The penultimate week of May has seen investment stream into the solar industry on both sides of the Atlantic, amid controversy over council ‘money grabs’ in the industry and Scotland’s new Energy Minister declaring wind will be the resource to boost its economy.
While some US renewable energy companies came away heavy-hearted after being turned down for loan guarantees earlier in the month, the solar industry resisted knocks this week, managing to successfully secure equity.
Four year-old Toronto solar module developer Morgan Solar attracted $16.5m in investment from among others, return backer Inversiones Financieras Perseo and new patron The Frost Group. The company said it will use its Series B proceeds to build a new manufacturing plant and extend its existing production facilities as well as furthering research and development.
On the other side of the ocean, UK university spin-out Molecular Solar revealed to NewNet it is looking to raise $5m to support the development of its low-cost and sustainable solar technology.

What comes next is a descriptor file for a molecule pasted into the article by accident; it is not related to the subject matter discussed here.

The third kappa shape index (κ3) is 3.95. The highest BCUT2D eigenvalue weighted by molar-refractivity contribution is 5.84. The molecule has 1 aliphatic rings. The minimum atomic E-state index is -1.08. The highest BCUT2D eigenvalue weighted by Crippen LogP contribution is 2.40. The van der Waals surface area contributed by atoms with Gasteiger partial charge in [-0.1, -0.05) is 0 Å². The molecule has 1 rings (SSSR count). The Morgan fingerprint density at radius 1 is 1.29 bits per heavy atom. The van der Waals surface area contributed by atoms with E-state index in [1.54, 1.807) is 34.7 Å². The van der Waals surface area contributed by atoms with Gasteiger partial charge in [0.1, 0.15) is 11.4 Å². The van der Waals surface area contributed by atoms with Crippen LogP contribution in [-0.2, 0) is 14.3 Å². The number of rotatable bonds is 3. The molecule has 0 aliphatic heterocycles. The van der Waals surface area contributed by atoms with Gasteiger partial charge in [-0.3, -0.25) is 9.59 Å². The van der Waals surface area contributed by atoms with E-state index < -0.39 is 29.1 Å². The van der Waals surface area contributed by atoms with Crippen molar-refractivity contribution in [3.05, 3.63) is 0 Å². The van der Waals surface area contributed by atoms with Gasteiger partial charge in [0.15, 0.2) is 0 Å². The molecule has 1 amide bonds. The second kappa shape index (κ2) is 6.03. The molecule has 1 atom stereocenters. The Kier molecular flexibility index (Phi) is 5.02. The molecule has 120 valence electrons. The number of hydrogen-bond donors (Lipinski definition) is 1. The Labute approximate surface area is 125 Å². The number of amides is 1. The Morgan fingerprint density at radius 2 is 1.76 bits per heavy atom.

Mature companies that have graduated from the development funding stage were also able to secure high-value deals this week. A consortium of renewable energy technology developers led by juwi’s Indian arm won a contract valued at $195m to build a 75MW photovoltaic project in Maharashtra state.
Solar holding company Principal Solar made its public debut on the Pink Sheets over-the-counter market, with high hopes of establishing itself as a leading solar energy provider.
French oil group Total made inroads in its acquisition of US solar panel manufacturer SunPower, filing with the European Commission to acquire the Nasdaq-listed company in an all-cash transaction. The conglomerate valued shares in the company at over $23 each, which saw its revenues halve in the first quarter compared to the previous year.
As Principal Solar’s CEO Michael Gorton said he expected the relative costs of solar manufacturing to come down in the coming years below fossil fuel prices, Japan’s third largest mobile retailer Softbank revealed it will invest a significant proportion of its revenue in solar projects.
Solar brokerage pvXchange revealed its plans to expand in Europe and Asia this week, soon on from securing high volume backing from venture capital firm Wheb Partners.
Google, like Scotland, meanwhile reaffirmed its commitment to the wind sector, investing $55m in Terra-Gen’s Alta Wind Energy Center.
Copyright © 2011 NewNet
You must be logged in to post a comment.